But one thing is absolutely certain: all the talk of a new spirituality in America is largely a waste of time unless those two central dialogues are engaged and answered. Unless spirituality can pass through the gate of science, then of liberalism, it will never be a significant force in the modern world, but will remain merely as the organizing power for the prerational levels of development around the world.

Material in this column appears in One Taste: The Journals of Ken Wilber, from Shambhala Publications Inc., Boston. © Ken Wilber, 1998.    Liberalism and Religion - We Should Talk, Ken Wilber, Shambhala Sun, July 1999.

Via JMG: Quote Of The Day - Dan Cathy

"In recent weeks, we have been accused of being anti-gay. We have no agenda against anyone. At the heart and soul of our company, we are a family business that serves and values all people regardless of their beliefs or opinions. We seek to treat everyone with honor, dignity and respect, and believe in the importance of loving your neighbor as yourself. We also believe in the need for civility in dialogue with others who may have different beliefs. While my family and I believe in the Biblical definition of marriage, we love and respect anyone who disagrees. [snip]

"Chick-fil-A's Corporate Purpose is 'To glorify God by being a faithful steward of all that is entrusted to us, and to have a positive influence on all who come in contact with Chick-fil-A.' As a result, we will not champion any political agendas on marriage and family. This decision has been made, and we understand the importance of it. At the same time, we will continue to offer resources to strengthen marriages and families. To do anything different would be inconsistent with our purpose and belief in Biblical principles." - Chick-Fil-A president Dan Cathy, claiming to have ended his company's support of the anti-gay marriage movement.

RELATED: The New York Times covers the controversy.

reposted from Joe

Via SacBee: Gay rights activists blast fast-food chain

  By Kim Severson New York Times 
     ATLANTA – The Chick-fil-A sandwich – a hand-breaded chicken breast and a couple of pickles squished into a steamy, white buttered bun – is a staple of some Southern diets and a must-have for people who collect regional food experiences the way some people collect baseball cards.    New Yorkers have sprinted through the Atlanta airport to grab one between flights. College students returning home stop for one even before they say hello to their parents.    But never on Sunday, when the chain is closed.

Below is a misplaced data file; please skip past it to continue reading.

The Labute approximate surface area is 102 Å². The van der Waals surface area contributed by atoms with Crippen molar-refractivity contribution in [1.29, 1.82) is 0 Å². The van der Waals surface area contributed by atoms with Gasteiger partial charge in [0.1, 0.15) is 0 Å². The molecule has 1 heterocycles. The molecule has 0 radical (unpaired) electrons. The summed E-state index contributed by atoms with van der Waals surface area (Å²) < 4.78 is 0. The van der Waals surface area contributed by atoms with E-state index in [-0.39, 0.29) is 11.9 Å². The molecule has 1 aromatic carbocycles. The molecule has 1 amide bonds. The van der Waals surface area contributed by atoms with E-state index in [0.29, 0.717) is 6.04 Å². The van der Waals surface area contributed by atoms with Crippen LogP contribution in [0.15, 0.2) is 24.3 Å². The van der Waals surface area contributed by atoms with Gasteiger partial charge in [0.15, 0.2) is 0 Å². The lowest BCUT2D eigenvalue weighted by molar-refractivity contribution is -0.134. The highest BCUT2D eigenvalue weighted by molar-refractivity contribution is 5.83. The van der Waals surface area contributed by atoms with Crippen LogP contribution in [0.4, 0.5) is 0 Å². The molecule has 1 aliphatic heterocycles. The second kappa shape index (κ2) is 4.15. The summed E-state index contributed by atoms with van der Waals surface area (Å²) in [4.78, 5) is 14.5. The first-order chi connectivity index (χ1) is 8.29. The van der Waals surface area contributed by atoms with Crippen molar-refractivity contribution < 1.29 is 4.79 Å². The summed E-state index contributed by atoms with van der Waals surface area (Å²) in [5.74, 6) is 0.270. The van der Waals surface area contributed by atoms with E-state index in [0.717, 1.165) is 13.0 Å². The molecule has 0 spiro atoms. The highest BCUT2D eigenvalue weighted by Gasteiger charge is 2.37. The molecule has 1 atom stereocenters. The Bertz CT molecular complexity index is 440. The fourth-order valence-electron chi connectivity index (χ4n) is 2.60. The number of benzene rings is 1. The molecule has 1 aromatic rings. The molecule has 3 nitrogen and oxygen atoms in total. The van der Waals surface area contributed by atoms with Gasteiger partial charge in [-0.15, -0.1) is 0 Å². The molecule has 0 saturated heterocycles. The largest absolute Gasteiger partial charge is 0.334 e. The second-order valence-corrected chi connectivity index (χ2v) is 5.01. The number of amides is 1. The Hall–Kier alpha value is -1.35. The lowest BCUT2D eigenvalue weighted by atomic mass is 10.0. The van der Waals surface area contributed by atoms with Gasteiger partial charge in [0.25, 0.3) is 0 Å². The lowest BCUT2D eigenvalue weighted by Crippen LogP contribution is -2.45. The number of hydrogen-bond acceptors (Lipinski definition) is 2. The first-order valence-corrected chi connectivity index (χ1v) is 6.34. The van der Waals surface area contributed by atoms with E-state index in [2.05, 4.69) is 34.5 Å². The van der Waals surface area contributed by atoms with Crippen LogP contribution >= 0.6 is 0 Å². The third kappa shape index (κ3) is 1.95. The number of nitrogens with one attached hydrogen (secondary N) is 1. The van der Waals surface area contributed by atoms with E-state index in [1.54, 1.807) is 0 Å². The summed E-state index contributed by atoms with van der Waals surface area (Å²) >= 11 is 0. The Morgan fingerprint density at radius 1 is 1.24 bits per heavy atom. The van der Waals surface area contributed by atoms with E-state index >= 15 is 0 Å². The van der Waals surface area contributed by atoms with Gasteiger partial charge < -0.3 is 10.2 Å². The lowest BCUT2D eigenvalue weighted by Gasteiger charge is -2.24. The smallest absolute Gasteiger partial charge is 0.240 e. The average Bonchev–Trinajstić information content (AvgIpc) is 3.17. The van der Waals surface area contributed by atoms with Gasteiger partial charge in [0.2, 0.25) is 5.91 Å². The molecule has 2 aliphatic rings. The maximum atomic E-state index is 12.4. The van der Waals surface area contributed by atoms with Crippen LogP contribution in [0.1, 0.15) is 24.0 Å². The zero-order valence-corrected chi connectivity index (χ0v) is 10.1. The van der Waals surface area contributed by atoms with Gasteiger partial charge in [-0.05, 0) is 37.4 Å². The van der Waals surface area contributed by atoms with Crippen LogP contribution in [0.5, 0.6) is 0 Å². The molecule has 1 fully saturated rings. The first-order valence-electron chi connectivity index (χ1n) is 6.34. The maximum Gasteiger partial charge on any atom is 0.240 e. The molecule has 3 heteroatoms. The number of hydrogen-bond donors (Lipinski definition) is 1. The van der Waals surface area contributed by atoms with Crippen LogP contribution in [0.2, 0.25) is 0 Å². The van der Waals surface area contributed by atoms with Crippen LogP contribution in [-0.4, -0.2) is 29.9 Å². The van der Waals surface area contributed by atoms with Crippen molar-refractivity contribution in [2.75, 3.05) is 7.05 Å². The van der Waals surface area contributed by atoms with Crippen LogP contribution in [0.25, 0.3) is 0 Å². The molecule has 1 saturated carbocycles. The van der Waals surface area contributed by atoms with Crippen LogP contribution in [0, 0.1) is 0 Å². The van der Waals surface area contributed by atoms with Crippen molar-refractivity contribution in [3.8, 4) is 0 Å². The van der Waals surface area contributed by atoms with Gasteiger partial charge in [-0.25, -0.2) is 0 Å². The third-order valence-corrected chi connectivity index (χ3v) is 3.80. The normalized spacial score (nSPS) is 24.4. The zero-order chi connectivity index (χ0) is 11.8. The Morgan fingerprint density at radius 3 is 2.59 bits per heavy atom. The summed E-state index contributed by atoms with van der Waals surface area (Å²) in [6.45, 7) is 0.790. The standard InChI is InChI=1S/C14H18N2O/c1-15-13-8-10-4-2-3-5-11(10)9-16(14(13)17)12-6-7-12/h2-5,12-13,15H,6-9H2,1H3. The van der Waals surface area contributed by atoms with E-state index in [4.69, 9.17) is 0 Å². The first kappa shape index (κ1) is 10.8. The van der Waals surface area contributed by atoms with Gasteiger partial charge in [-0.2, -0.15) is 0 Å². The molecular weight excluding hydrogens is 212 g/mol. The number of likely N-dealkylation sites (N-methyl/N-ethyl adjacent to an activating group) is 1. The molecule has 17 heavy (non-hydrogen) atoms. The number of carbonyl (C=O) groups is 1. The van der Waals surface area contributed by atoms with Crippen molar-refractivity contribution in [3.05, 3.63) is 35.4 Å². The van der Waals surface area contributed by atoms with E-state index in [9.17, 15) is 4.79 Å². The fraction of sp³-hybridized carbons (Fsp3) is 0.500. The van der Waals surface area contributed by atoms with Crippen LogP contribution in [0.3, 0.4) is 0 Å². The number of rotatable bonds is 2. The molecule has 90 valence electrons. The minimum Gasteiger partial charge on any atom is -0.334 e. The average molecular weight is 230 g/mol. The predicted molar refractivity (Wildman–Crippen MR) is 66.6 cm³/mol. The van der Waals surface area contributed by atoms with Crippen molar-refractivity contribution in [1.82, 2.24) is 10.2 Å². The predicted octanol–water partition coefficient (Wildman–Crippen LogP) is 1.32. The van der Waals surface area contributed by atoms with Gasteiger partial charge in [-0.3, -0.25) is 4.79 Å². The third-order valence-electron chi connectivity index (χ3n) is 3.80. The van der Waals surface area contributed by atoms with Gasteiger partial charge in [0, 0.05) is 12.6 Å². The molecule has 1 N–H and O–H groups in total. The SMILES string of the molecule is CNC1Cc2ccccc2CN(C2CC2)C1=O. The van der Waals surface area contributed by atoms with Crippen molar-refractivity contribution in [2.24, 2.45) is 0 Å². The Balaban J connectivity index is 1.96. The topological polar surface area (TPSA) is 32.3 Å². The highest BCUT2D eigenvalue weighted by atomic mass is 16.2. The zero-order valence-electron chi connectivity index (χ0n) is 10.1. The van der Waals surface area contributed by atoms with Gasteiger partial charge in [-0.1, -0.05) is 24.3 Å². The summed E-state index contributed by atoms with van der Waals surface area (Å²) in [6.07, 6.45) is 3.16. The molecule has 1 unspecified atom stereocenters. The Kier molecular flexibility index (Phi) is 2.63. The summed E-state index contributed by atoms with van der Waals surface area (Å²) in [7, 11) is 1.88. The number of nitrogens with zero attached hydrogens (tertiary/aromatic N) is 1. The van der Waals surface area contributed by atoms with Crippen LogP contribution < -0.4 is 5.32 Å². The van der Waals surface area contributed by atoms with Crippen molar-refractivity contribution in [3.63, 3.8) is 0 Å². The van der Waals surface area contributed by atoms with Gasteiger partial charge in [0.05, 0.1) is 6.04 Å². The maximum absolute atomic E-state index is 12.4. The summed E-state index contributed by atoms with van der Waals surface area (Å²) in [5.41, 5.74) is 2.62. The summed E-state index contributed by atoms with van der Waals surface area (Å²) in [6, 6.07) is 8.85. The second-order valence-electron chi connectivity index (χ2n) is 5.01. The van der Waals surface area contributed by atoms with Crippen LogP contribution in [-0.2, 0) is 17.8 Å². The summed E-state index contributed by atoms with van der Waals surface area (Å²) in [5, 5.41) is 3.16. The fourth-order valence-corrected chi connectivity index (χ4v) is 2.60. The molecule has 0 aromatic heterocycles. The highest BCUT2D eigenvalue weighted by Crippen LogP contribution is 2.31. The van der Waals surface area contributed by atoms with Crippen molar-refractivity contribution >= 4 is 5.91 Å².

Nicknamed “Jesus chicken” by jaded secular fans and embraced by evangelical Christians, Chick-fil-A is among only a handful of large American companies with conservative religion built into its corporate ethos.       

But recently its ethos has run smack into the gay rights movement. A Pennsylvania outlet’s sponsorship of a February marriage seminar by one of that state’s most outspoken groups against homosexuality lit up gay blogs around the country. Students at some universities also have begun trying to get the chain removed from campuses.    
“If you’re eating Chick-fil-A, you’re eating anti-gay,” one headline read. The issue spread into Christian media circles, too.     

The outcry moved the company’s president, Dan Cathy, to post a video on the company’s Facebook fan page to “communicate from the heart that we serve and value all people and treat everyone with honor, dignity and respect,” said a company spokesman, Don Perry. 

Providing sandwiches and brownies for a local seminar is not an endorsement or a political stance, Cathy   said in the video. But he added that marriage has long been a focus of the chain, which S. Truett Cathy, his deeply religious father, began in 1967.    

The donation has some fans cheering and others forcing themselves to balance their food desires against their personal beliefs.    
“Does loving Chick-fil-A make you a bad gay?” asked Rachel Anderson of Berkeley.     

Anderson has been with her partner for 15 years. They married in California during the brief period when same-sex marriage was legal in 2008. They have 7-year-old twins. A visit to her spouse’s family in North Carolina always includes a trip to the chicken chain. But as she learns more about the company, Anderson is wavering about where to eat when they travel to Charlotte in April.      On the other hand, Rhonda Cline, a dental hygienist in Atlanta and a devout Christian, has gotten more outspoken in her support. She was one of nearly a thousand people who logged onto the Chick-fil-A Face-book page to comment on the issue.